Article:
The Location of Chinese North American Ethnicity in Vancouver and San Francisco Fiction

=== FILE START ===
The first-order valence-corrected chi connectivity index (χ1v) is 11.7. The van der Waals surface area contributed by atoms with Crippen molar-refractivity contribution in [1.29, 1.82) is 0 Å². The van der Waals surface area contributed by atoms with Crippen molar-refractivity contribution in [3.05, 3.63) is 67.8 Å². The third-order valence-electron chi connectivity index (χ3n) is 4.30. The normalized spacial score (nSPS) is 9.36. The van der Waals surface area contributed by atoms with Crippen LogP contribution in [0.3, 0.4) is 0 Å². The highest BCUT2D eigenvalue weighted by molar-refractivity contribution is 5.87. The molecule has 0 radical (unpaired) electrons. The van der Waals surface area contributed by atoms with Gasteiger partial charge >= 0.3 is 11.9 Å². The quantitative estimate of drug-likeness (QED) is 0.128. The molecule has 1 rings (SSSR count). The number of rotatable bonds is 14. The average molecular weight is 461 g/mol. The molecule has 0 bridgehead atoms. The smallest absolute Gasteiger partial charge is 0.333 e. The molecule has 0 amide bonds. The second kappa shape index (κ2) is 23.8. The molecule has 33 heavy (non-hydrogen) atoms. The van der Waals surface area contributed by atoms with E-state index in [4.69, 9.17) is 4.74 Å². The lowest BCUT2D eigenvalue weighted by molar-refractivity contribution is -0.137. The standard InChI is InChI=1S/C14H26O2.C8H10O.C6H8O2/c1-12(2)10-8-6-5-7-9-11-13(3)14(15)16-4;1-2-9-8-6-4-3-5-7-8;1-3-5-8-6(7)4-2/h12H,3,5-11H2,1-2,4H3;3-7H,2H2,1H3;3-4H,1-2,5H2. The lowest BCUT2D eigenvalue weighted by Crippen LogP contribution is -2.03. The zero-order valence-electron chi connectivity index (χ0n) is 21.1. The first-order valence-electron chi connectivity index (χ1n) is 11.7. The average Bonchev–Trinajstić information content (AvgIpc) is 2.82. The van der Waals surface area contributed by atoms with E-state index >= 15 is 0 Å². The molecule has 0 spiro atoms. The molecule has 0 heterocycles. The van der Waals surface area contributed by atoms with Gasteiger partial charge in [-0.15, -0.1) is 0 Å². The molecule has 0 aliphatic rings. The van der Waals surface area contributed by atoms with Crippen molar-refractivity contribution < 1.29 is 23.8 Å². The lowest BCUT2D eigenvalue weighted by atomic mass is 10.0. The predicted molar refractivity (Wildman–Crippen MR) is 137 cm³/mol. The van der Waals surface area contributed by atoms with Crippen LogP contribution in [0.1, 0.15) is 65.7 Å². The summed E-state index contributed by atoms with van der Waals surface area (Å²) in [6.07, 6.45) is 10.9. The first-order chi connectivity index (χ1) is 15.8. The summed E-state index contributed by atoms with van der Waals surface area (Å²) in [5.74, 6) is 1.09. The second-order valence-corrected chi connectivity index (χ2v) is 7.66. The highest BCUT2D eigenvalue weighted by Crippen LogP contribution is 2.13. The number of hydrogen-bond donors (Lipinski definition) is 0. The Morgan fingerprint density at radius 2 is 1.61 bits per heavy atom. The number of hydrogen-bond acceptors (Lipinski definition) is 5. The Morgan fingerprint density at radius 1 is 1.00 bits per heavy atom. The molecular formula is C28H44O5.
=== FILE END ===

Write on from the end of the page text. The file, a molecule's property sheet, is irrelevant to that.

Vancouver and San Francisco, with their urban geographies, scenic natural surroundings, and complex histories, loom large in Chinese Canadian and Chinese American literature. The two cities are material and symbolic spaces through which writers imagine ethnic identities in very different ways. This fi rst comparative study of Chinese North American Vancouver and San Francisco fi ction introduces the concept “location of ethnicity” to correlate the social, mental, and material aspects of urban space and the place that Chinese communities occupy in the larger cultural orders of these two North American societies. It includes in-depth analyses of Amy Tan’s The Joy Luck Club, Wayson Choy’s The Jade Peony, SKY Lee’s Disappearing Moon Cafe, Larissa Lai’s When Fox Is a Thousand, and Maxine Hong Kingston’s Tripmaster Monkey: His Fake Book. While Chinese North American Vancouver and San Francisco fi ction refl ect the trend towards the global and transculturalism, the novels have not become unfastened from the national cultures in which they are rooted. An original contribution to the study of Chinese Canadian and Chinese American literature, this book will be of interest to scholars of Asian North American literature as well as to Vancouver and San Francisco enthusiasts.